I Love My Hybrid! Glad I Did Not Get A Road Bike!



Darktone

Member
Jul 1, 2015
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Seems like every thread I read everyone try's to talk people out of getting a Hybrid and getting a road bike instead. I have to say mine is the best fit for me and I presume others too. I have extensive paved bike paths in my area. I hardly ever get on the road. I am 50 years old so speed is not my major concern although I do go pretty fast on the trails 15-18 mph on average. If I get a straight area with no other people I'll crank it up to 25mph or so. But for the most part it's just not safe to go that fast on paved bike paths. Joggers with headphones, dogs, deer, families and groups of cyclists are on the trails too and I don't feel safe zipping by them fast. its fun just to sit back and go slow too. I went for a 25 mile ride tonight and realized how completely happy I am that I chose the hybrid. I know if I got the road bike I would not be riding on the paths anymore.
 

sbatz72

New Member
Jun 23, 2015
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Wow, I think I would like to investigate this a little more. I do not currently own a bike and I am thinking of getting back into cycling. I think I might start first at a gym and then go from there. I do not think I am in too good of shape to be cycling outside. This is especially true in this heat.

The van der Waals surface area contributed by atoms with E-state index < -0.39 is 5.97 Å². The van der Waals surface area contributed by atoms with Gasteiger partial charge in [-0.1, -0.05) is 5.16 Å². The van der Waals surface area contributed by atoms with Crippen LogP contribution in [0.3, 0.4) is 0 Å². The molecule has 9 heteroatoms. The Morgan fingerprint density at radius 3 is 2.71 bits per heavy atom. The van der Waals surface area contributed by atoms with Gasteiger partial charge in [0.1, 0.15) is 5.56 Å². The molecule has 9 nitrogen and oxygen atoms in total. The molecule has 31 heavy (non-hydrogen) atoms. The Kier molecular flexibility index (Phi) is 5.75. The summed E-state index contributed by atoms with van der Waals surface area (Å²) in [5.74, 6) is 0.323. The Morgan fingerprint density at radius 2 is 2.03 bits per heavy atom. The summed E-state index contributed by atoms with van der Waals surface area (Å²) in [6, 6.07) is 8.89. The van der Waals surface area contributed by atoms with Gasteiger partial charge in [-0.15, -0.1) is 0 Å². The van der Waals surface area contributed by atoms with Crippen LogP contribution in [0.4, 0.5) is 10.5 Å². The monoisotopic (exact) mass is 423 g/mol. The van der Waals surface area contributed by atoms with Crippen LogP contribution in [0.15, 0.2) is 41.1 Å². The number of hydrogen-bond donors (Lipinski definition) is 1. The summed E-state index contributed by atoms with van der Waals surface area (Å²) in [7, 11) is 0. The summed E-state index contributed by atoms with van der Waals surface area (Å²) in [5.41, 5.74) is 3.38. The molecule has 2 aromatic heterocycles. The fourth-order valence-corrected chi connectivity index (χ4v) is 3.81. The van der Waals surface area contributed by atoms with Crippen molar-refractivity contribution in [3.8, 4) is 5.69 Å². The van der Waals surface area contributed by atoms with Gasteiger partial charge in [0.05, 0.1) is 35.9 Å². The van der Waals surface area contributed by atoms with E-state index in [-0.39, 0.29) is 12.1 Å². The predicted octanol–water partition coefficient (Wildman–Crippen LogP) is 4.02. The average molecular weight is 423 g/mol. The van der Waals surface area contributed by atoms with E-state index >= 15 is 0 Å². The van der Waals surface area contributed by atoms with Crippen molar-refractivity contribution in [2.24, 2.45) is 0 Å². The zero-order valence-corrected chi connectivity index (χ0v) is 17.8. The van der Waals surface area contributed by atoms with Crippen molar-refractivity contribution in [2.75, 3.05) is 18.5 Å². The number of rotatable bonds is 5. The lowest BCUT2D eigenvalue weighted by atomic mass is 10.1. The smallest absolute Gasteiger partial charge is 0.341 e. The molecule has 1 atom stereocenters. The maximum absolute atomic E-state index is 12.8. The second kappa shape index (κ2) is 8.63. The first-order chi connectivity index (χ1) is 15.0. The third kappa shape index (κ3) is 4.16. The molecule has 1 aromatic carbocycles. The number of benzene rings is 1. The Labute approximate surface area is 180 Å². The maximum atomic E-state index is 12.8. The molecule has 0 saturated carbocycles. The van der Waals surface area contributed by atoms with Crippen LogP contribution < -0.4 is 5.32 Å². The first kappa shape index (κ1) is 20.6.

Darktone

Member
Jul 1, 2015
98
8
0
Buy a bike and start with short rides. Go around your block to start and go from there. My first bike I bought off craigslist for $100. I figured if I did not follow through and get into biking I could always resell it and get my money back. I did follow through and now I do 400+ miles a month and it's the high point of my day. Getting fit and ENJOYING it!
 

NJAgent020

Member
Apr 3, 2015
55
12
0
I loved my hybdrid too. Trek 7.3 fx. I did a ton of rides from 3-50 miles. I'm a big guy so I cruise around 14-15 mph. After 3 years, i got the road bike because more and more of my rides were 25 miles plus and I wanted something to do a century ride on. Both are great bikes. But I am so glad I got the hybrid because it ignited a passion for biking. Hybrids are definitely underrated and with the wider range of gears (27 v 22), climbing can be easier on the hybrid evenif its less aero. Glad to see people loving what they have. Cycling is too much about the next great thing...instead of enjoying the ride u already own. Cheers and safe travels!